LA Original, a pilot program backed by the mayor’s office that supports Los Angeles’ creative economy and manufacturers, launched its second pop-up retail space downtown last month.
The initiative promotes locally designed, assembled, or manufactured goods through a line of L.A. Original branded products.
The new pop-up store is located inside the Museum of Contemporary Art store on 250 S. Grand St. and will run through Sept. 3.
The MOCA Store was a natural fit to host the LA Original pop-up and has long been a champion of L.A.-based artists and makers, Andrea Urban, director of retail operations at MOCA, said in a statement.
The newest collection features everything from accessories, food items, housewares, and apparel by L.A.-based designers and makers, including chocolates from Culver City-based Chocovivo, aprons for adults and children by Hedley & Bennett based in Vernon and skateboards from the Garage Board Shop in East L.A., among others. Items can also be purchased on laoriginal.com.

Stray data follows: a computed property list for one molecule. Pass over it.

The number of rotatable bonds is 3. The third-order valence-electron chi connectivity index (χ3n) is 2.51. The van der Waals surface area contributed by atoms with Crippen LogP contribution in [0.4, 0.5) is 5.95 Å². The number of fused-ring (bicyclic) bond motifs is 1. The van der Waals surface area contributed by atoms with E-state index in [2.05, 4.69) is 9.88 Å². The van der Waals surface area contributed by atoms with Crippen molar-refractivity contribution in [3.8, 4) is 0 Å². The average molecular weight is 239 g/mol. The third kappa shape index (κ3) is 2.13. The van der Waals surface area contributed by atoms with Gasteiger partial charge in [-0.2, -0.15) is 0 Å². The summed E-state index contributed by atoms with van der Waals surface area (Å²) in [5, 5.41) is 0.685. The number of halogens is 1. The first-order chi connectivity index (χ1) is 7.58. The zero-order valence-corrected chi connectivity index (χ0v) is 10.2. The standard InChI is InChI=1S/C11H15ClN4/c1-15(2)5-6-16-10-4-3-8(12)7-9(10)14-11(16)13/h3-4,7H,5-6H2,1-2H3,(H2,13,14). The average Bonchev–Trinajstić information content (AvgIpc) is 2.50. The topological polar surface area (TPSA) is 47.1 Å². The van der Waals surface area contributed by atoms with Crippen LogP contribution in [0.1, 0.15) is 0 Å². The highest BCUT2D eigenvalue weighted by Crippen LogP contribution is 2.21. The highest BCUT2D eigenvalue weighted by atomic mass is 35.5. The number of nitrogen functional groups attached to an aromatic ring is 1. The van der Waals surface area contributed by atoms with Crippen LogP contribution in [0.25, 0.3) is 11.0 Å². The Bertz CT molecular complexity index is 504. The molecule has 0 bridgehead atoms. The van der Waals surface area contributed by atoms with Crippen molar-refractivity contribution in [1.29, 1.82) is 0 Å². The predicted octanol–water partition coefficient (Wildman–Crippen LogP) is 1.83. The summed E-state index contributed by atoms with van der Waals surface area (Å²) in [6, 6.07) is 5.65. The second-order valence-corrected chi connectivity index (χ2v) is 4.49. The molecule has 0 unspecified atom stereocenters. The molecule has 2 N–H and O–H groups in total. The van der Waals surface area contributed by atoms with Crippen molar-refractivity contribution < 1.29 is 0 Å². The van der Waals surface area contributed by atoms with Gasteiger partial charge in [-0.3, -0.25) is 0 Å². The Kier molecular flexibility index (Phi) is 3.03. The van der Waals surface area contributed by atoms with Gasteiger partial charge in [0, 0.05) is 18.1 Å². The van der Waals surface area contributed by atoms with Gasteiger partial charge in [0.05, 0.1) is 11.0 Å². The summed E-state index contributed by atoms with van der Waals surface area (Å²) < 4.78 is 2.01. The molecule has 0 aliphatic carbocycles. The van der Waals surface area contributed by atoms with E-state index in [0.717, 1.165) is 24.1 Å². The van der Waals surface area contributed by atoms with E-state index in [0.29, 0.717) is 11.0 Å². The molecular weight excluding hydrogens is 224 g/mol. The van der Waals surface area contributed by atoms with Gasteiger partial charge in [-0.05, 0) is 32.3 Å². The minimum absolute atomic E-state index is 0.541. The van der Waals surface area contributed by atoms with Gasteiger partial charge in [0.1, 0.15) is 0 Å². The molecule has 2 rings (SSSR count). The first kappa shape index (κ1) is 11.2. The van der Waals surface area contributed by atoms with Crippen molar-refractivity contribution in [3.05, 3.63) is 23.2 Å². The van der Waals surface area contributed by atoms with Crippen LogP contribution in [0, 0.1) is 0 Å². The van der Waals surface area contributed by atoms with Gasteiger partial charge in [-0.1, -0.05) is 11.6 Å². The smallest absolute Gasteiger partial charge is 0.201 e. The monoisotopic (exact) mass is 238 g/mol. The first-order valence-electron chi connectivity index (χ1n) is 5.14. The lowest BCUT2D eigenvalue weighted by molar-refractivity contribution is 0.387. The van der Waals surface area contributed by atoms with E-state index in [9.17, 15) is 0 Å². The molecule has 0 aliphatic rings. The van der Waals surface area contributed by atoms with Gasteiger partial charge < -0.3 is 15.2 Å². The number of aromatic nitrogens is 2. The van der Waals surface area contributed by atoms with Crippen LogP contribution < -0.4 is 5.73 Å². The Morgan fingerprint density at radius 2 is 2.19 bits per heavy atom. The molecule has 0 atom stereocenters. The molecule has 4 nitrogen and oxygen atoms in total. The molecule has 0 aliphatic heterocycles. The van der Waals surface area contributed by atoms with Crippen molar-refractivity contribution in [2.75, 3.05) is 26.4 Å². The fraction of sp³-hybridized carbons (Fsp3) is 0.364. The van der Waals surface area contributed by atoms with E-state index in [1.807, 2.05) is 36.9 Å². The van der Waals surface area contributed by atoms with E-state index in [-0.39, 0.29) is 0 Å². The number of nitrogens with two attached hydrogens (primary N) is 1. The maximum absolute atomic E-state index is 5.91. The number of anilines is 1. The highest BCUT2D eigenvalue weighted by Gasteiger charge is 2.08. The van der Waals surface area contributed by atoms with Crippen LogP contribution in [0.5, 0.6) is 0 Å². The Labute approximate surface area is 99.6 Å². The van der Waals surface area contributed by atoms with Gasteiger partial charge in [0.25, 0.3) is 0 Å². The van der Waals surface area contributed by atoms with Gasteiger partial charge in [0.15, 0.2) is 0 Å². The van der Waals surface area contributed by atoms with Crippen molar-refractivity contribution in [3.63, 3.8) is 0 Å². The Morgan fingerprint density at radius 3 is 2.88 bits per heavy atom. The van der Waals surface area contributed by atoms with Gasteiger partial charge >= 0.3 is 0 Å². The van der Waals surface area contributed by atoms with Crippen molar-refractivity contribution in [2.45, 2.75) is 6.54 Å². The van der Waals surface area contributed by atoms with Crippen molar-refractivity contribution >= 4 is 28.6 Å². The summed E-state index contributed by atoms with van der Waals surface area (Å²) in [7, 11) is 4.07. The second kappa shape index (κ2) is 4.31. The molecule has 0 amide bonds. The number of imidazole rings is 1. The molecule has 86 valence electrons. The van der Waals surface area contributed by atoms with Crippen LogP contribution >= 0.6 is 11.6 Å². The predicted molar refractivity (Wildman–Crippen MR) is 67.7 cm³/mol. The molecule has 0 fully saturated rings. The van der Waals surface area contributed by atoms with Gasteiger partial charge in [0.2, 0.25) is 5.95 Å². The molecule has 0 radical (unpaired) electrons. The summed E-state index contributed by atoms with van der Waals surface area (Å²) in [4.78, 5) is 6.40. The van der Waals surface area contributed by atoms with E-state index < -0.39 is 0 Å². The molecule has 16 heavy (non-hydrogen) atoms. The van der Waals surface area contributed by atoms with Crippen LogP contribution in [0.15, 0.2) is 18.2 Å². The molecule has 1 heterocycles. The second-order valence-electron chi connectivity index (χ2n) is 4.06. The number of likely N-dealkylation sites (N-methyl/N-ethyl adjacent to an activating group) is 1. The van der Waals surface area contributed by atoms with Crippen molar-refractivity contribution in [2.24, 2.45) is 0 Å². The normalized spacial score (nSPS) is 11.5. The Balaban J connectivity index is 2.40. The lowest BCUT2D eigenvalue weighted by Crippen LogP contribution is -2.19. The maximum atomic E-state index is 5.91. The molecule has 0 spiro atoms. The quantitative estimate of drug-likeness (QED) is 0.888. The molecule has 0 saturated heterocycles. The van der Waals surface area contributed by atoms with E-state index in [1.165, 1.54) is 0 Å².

Products are branded with the L.A. Original logo, a pencil-thin, connected L and A with space between the two letters, representing creativity, Vicki Curry, chief public information officer at the mayor’s office told the Business Journal earlier this year when the first pop-up retail store at the Westfield Century City was launched in April.
The initiative is supported by the Mayor’s Fund for Los Angeles and the Mayor’s Office of Economic Development. In addition to the branding and pop-up shop, there’s also a promotional campaign highlighting local manufacturers and creators.
“The creativity in Los Angeles is unrivaled anywhere else,” Los Angeles Mayor Eric Garcetti said in a statement. “LA Original celebrates that legacy, brings support to a new generation of entrepreneurs, and raises awareness of the extraordinary makers who fuel the city’s creative spirit.”
Playa Vista-based creative agency 72andSunny designed the MOCA pop-up shop. The company has led the marketing campaign for L.A. Original from the get-go and separately worked with the city for the 2024 Olympics bid, along with Century City-based brand studio and talent agency CAA-GBG. The new logo is part of that initiative.
“We wanted to make something that would be akin to ‘I heart N.Y.,’” Curry said. “Something that would unify L.A. makers and creators.”
For reprint and licensing requests for this article, CLICK HERE.